Anger grows in Nepal over Covid vaccine delays
Outrage is growing against India and Britain, despite Nepal’s long association with their militaries, for not responding to the country’s desperate pleas for vaccines as the second wave of Covid-19 ravages the country.
Critics on social media and press commentators have reminded India and Britain that Nepal’s nationals have shed their blood to defend them through wars in the past two centuries, and Nepal’s Rana rulers had been particularly generous in donating money to institutions in British India and the UK itself.
On 15 June, Gurkha veterans in kilts and blowing bagpipes staged a demonstration in the heart of London, with family members carrying banners that read ‘We fight for you. Help us fight Covid-19 in Nepal’, and ‘Gurkha Lives Matter’.
In May, British celebrities, war veterans, mountaineers, public health specialists and vaccine researchers wrote an open letter to Foreign Secretary Dominic Raab appealing for emergency medical equipment and vaccines to Nepal. They included Sir Jeremy Farrar, Sarah Gilbert, Andrew Pollard, Sir Chris Bonington, Joanna Lumley, Michael Palin, Gen Sir Sam Cowan, and many others. Gurkha veteran Capt Ram Bahadur Limbu, one of only five living recipients of the Victoria Cross, signed the letter from his home in Kathmandu. A similar appeal was made to the US government through the Covid Alliance for Nepal as far back as early May.
Although Britain, the United States, and other European countries continue to fly in oxygen generators, PPEs and medical equipment to Kathmandu on relief flights, they have not sent what is most needed now: vaccines.
China, on the other hand, has donated 2 million doses of its Sinopharm VeroCell vaccines, and Nepal is poised to order another 4 million jabs from Beijing.
To be sure, Nepal was gifted 1 million doses of the Covishield AstraZeneca by India as early as March as a part of its ‘neighbourhood first’ policy, and the government paid an advance to the Serum Institute India for another 2 million doses. Only 1 million were delivered.
Britain also co-funded 2.268 million Covishield vaccine doses to Nepal via the COVAX facility, but only 348,000 were delivered in April before India stopped its export.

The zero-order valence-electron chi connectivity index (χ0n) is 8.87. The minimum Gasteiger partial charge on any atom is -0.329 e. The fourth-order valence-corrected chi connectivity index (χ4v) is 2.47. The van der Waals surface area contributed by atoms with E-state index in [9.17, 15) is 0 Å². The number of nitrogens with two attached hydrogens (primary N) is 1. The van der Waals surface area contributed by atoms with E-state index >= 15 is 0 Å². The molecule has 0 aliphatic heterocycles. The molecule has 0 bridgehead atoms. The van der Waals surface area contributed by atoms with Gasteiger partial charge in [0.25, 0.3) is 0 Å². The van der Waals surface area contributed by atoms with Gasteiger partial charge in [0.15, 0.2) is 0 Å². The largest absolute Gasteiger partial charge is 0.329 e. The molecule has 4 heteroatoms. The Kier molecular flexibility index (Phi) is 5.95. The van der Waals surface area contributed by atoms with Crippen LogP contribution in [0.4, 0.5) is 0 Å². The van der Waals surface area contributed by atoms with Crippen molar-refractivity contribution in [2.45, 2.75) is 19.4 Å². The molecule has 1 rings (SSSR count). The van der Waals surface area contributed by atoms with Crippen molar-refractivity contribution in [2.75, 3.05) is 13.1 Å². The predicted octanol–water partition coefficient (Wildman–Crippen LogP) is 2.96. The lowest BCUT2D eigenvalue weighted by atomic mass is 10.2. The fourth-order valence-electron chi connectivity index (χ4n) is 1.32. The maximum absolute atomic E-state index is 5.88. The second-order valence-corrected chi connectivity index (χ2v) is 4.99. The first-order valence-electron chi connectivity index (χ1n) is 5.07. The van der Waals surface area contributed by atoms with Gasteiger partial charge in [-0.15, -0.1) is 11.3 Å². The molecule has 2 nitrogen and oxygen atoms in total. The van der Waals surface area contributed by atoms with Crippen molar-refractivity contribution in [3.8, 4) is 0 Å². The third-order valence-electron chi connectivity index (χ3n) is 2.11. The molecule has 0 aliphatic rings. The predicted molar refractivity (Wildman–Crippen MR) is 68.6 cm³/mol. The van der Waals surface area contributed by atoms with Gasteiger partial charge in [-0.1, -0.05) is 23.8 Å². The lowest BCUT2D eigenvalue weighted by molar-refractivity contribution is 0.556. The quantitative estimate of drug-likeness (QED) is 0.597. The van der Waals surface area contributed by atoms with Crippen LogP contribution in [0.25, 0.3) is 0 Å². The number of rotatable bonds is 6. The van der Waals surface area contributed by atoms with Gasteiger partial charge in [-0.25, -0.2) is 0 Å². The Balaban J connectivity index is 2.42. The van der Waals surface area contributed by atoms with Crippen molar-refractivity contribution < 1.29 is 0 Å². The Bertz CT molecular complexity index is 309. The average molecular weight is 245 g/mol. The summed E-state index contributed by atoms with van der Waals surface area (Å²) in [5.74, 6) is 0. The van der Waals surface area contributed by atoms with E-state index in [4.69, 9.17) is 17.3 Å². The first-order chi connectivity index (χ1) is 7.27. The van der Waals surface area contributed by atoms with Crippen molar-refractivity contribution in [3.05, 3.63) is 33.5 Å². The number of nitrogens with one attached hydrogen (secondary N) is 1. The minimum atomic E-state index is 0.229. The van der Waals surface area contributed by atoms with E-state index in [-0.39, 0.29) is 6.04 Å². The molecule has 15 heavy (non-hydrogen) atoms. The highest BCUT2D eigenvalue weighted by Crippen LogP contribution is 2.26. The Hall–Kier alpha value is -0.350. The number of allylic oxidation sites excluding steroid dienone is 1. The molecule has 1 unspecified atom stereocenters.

Kathmandu has repeatedly made special appeals to New Delhi to at least send the remaining 1 million Covishield doses it paid for, and to Britain to rush supplies so that 1.4 million elderly Nepalis who have been waiting for their second doses now for more than 12 weeks get their jabs before their immunity runs out.
Even though some individual European countries are willing to donate their surplus or unused AstraZeneca vaccines directly to Nepal, the EU has has insisted that it go through the COVAX channel which has pledged 100 million doses by the end of the year. But that would be too late for those waiting for second doses.
Last month, US President Joe Biden announced that 7 million doses will be given to countries in South and Southeast Asia, but there is no mention of when and how many are for Nepal. The G-7 leaders last week pledged another 1 billion doses of Covid-19 vaccines, half of it to be delivered by end-2021. But there are no signs of actual vaccines being readied for shipment to Nepal.
Most Nepalis blame their government for being too busy with internal power struggles to secure adequate vaccines in time. Nepal’s embassies, especially in New Delhi, London and Washington DC have come under special criticism for not being able to convey Nepal’s urgency. However, there is also deep hurt that Nepal is being treated so shabbily in its time of great need, especially by India and Britain.
Of the 400,000 young Nepali men conscripted to fight alongside the British in the two world wars, nearly 50,000 were killed in action. Thousands of Nepali soldiers have died fighting in the Indian Army against Pakistan and China since Indian independence.
Archivist Santosh Khaderi says the sacrifice of Nepali soldiers should be honoured, and also the generosity shown by Nepal’s Rana rulers towards institutions in British India and in the UK in the past.